The project ’Rethinking Plastics – Circular Economy Solutions to Marine Litter’ is now working on solutions together with seven countries in East and South East Asia. The project supports a transition towards a circular economy for plastics to reduce plastic waste leakage into the sea. Its activities and pilot projects cover the management of plastic waste, sustainable consumption and production of plastic as well as the reduction of litter from sea-based sources.
More than 20 pilot projects in China, Indonesia, the Philippines, Thailand and Vietnam will test new approaches or up-scale best practices. Knowledge exchange is fostered, for example, through policy dialogues, workshops and conferences, webinars and communication campaigns.
In July and September, the project organised two regional webinars to exchange and learn about experiences and best practices on the following topics:
Several online exchanges and webinars organised or supported by the project took place in Indonesia, which can be accessed online as follows:
Amongst other activities, the project published a ‘Policy Brief on Extended Producer Responsibility (EPR) for Packaging Waste in Vietnam’ for decision-makers to address the key principles and share international experiences on EPR mechanisms and legal frameworks. The Policy Brief was developed in the framework of the cooperation with the Department of Legal Affairs of the Ministry of Natural Resources and Environment (MONRE) in Vietnam.
Driven by rapid urbanisation, economic development and changing consumption and production patterns, the amount of single-use packaging is rapidly increasing worldwide. At the same time, waste management systems still lack effectiveness in terms of environmentally sound collection, sorting, recycling, energy recovery and disposal of packaging waste.
These trends significantly contribute to marine littering – a growing global threat to marine ecosystems and fisheries, as well as the tourism sector. Marine litter including abandoned, lost or otherwise discarded fishing gear, affects over 800 species in marine and coastal environments. About 60 to 90% of marine litter consists of plastics, of which much comes from single-use plastic products and packaging.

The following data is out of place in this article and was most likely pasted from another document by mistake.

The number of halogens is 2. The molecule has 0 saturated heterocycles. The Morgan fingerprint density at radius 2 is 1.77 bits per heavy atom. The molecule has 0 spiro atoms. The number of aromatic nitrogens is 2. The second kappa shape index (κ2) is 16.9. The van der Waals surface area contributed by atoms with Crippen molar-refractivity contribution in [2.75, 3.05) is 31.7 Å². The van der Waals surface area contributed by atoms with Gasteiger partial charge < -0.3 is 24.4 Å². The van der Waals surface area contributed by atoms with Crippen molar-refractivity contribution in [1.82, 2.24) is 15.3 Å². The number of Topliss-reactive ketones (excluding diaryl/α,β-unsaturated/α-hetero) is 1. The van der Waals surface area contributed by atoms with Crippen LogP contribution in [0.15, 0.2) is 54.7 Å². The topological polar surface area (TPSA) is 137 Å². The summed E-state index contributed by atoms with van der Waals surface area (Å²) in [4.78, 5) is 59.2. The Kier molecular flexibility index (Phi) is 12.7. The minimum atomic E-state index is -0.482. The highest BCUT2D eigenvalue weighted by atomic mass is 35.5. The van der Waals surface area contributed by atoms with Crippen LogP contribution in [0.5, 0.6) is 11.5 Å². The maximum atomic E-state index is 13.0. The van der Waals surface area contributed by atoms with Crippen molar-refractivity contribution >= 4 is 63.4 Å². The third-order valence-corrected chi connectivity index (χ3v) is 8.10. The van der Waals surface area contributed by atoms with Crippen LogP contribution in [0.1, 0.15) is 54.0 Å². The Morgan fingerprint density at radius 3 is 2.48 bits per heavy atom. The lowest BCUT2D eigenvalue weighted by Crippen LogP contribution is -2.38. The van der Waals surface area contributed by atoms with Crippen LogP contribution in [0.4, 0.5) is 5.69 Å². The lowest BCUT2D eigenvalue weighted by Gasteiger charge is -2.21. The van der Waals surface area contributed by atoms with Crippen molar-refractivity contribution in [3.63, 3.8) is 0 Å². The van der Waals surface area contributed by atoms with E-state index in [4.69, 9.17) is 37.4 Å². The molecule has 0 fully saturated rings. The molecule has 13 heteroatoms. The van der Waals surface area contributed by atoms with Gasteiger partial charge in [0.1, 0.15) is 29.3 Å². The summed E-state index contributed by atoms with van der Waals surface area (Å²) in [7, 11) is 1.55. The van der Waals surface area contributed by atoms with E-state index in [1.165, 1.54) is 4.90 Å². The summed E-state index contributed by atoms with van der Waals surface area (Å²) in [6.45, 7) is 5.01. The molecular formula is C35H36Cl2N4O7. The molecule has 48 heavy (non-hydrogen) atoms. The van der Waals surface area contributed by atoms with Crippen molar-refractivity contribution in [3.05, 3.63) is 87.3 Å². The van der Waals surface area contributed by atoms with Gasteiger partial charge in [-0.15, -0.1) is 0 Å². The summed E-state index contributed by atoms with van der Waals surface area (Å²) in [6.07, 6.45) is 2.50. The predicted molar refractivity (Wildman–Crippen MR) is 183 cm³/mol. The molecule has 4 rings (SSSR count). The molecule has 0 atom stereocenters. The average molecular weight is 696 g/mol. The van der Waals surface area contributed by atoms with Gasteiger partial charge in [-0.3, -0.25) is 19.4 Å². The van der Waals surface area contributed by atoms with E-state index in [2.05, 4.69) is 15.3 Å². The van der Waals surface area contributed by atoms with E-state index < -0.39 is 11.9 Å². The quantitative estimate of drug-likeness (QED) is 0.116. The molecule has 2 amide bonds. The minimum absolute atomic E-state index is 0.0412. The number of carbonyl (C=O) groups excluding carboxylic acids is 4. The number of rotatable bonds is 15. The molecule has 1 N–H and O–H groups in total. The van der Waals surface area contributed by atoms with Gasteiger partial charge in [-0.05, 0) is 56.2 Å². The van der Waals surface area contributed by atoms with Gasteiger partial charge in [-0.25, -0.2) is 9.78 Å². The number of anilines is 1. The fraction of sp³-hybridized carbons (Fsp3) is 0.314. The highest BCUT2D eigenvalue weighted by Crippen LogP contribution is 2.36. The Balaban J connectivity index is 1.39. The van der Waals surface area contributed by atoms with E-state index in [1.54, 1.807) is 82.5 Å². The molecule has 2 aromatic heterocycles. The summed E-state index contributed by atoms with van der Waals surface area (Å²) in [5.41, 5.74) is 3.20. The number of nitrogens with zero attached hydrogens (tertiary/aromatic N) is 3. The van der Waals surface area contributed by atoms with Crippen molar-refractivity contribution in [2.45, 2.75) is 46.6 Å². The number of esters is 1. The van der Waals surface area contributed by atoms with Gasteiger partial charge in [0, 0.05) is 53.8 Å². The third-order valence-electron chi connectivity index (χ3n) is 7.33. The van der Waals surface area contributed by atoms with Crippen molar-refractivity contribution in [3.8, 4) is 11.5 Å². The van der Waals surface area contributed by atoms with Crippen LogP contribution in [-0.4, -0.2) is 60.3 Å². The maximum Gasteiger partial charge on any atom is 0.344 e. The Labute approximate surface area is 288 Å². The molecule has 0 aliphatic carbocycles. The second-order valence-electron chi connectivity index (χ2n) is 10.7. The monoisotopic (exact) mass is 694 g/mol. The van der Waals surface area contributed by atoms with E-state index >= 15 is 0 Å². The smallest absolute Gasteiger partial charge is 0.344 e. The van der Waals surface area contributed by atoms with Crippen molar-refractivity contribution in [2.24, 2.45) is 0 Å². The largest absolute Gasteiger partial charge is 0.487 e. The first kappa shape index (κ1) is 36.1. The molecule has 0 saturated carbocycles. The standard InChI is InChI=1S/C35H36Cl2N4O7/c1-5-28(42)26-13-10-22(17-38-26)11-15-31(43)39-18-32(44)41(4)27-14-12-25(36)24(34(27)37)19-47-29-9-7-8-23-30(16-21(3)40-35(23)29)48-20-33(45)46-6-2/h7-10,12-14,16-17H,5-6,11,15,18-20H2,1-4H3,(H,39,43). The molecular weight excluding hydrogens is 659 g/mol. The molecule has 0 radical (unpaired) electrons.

East and Southeast Asia belong to the major hotspot regions worldwide for plastic waste leakage into the ocean and its potential impacts on biodiversity. Asia accounted for about 50% of global plastics production in 2017, with China alone producing around 29% of the world's plastic. The European Union accounted for about 18.5% of global plastic production. Separate collection and recycling of plastic waste has been increasing over the last decades within the EU. Parts of the EU’s plastic waste have however been exported to East and Southeast Asian countries.
Governments, businesses, academia and civil society increasingly recognise that a switch towards a circular economy approach to
plastic waste is necessary to tackle these challenges.
Strengthened cooperation between the EU and partner countries in East and Southeast Asia thus provides mutual opportunities.
China, Indonesia, Japan, Philippines, Singapore, Thailand, Vietnam
May 2019 to April 2022
10 million EUR
European Union (EU), German Federal Ministry for Economic Cooperation and Development (BMZ)
Deutsche Gesellschaft für Internationale Zusammenarbeit (GIZ) GmbH, Expertise France (EF)
Enhancing the basis for policy dialogues between the EU, regional organisations and partner countries in East and Southeast Asia concerning plastic production and management, e.g. in the areas of environment, fisheries and industry
Implementing activities on managing plastic waste, including extended producer responsibility and deposit return schemes for packaging and plastic products, following the waste hierarchy.
Implementing activities for sustainable consumption and production of plastic, including design for reuse and recyclability, standards for plastic recyclates as well as alternatives to plastics and the use of microplastics in products.
Enhancing efforts for the reduction of litter from sea-based sources, including port reception facilities for waste from ships, fishing-for-litter schemes, marine litter from aquaculture and fishing gear
Strengthening green procurement policies, processes and cooperation
Increasing awareness of public authorities and citizens about sustainable consumption and production of plastic and the impacts of littering on the environment